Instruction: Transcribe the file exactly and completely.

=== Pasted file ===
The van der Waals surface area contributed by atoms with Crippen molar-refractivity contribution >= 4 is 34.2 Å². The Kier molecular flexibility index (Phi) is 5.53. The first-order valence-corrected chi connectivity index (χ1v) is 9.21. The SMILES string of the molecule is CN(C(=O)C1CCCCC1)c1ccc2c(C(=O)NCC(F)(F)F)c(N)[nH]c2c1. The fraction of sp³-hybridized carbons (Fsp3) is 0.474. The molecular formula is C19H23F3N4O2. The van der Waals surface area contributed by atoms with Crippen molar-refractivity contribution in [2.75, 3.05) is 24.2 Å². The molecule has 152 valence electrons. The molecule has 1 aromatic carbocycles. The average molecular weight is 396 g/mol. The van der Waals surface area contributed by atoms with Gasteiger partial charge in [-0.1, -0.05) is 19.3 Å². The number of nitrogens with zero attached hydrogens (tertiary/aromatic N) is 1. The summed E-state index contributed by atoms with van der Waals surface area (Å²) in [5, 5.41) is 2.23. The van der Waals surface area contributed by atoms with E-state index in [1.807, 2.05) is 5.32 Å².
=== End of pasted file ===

The van der Waals surface area contributed by atoms with Crippen molar-refractivity contribution >= 4 is 34.2 Å². The Kier molecular flexibility index (Phi) is 5.53. The first-order valence-corrected chi connectivity index (χ1v) is 9.21. The SMILES string of the molecule is CN(C(=O)C1CCCCC1)c1ccc2c(C(=O)NCC(F)(F)F)c(N)[nH]c2c1. The fraction of sp³-hybridized carbons (Fsp3) is 0.474. The molecular formula is C19H23F3N4O2. The van der Waals surface area contributed by atoms with Crippen molar-refractivity contribution in [2.75, 3.05) is 24.2 Å². The molecule has 152 valence electrons. The molecule has 1 aromatic carbocycles. The average molecular weight is 396 g/mol. The van der Waals surface area contributed by atoms with Gasteiger partial charge in [-0.1, -0.05) is 19.3 Å². The number of nitrogens with zero attached hydrogens (tertiary/aromatic N) is 1. The summed E-state index contributed by atoms with van der Waals surface area (Å²) in [5, 5.41) is 2.23. The van der Waals surface area contributed by atoms with E-state index in [1.807, 2.05) is 5.32 Å².